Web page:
Commit 0093a282 authored by simonpj@microsoft.com's avatar simonpj@microsoft.com
Browse files

Remove trailing spaces from programlisting lines

parent a975e834
......@@ -1152,16 +1152,16 @@ GHC allows a small extension to the syntax of left operator sections, which
allows you to define postfix operators. The extension is this: the left section
<programlisting>
(e !)
</programlisting>
</programlisting>
is equivalent (from the point of view of both type checking and execution) to the expression
<programlisting>
((!) e)
</programlisting>
</programlisting>
(for any expression <literal>e</literal> and operator <literal>(!)</literal>.
The strict Haskell 98 interpretation is that the section is equivalent to
<programlisting>
(\y -> (!) e y)
</programlisting>
</programlisting>
That is, the operator must be a function of two arguments. GHC allows it to
take only one argument, and that in turn allows you to write the function
postfix.
......@@ -2388,14 +2388,14 @@ Haskell 98, you can inherit instances of <literal>Eq</literal>, <literal>Ord</li
other classes you have to write an explicit instance declaration. For
example, if you define
<programlisting>
<programlisting>
newtype Dollars = Dollars Int
</programlisting>
</programlisting>
and you want to use arithmetic on <literal>Dollars</literal>, you have to
explicitly define an instance of <literal>Num</literal>:
<programlisting>
<programlisting>
instance Num Dollars where
Dollars a + Dollars b = Dollars (a+b)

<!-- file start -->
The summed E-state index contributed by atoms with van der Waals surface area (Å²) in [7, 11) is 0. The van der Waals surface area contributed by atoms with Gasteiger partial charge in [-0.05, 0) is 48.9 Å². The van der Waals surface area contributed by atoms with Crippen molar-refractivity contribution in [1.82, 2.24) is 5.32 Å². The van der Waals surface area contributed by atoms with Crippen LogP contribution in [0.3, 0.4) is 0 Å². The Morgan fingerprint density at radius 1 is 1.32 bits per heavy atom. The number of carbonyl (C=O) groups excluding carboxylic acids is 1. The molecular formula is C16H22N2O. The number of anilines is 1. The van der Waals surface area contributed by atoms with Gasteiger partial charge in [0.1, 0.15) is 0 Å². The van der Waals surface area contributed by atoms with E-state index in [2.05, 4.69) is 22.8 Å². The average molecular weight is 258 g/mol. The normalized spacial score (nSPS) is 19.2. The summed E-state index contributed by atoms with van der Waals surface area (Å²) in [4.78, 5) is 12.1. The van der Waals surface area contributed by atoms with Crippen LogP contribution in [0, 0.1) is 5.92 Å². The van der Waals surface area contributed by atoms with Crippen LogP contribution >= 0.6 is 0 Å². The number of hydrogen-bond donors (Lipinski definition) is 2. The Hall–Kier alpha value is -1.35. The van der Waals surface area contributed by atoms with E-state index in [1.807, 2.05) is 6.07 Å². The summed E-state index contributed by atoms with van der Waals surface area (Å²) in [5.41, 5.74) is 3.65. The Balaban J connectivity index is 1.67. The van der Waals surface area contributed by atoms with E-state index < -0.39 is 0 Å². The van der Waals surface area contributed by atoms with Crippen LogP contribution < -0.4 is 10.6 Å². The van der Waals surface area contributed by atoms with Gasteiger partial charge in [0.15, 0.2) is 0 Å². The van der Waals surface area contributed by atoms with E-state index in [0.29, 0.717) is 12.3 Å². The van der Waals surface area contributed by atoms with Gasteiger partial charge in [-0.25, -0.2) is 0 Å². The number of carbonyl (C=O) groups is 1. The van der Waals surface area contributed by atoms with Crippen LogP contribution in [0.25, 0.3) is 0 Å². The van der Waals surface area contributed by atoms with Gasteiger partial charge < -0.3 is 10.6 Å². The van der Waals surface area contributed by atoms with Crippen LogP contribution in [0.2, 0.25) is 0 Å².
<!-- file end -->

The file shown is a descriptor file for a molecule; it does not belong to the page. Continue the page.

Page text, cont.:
...
......@@ -2413,17 +2413,17 @@ dictionary, only slower!
GHC now permits such instances to be derived instead,
using the flag <option>-XGeneralizedNewtypeDeriving</option>,
so one can write
<programlisting>
<programlisting>
newtype Dollars = Dollars Int deriving (Eq,Show,Num)
</programlisting>
</programlisting>
and the implementation uses the <emphasis>same</emphasis> <literal>Num</literal> dictionary
for <literal>Dollars</literal> as for <literal>Int</literal>. Notionally, the compiler
derives an instance declaration of the form
<programlisting>
<programlisting>
instance Num Int => Num Dollars
</programlisting>
</programlisting>
which just adds or removes the <literal>newtype</literal> constructor according to the type.
</para>
......@@ -2433,27 +2433,27 @@ We can also derive instances of constructor classes in a similar
way. For example, suppose we have implemented state and failure monad
transformers, such that
<programlisting>
<programlisting>
instance Monad m => Monad (State s m)
instance Monad m => Monad (Failure m)
</programlisting>
</programlisting>
In Haskell 98, we can define a parsing monad by
<programlisting>
<programlisting>
type Parser tok m a = State [tok] (Failure m) a
</programlisting>
</programlisting>
which is automatically a monad thanks to the instance declarations
above. With the extension, we can make the parser type abstract,
without needing to write an instance of class <literal>Monad</literal>, via
<programlisting>
<programlisting>
newtype Parser tok m a = Parser (State [tok] (Failure m) a)
deriving Monad
</programlisting>
In this case the derived instance declaration is of the form
<programlisting>
<programlisting>
instance Monad (State [tok] (Failure m)) => Monad (Parser tok m)
</programlisting>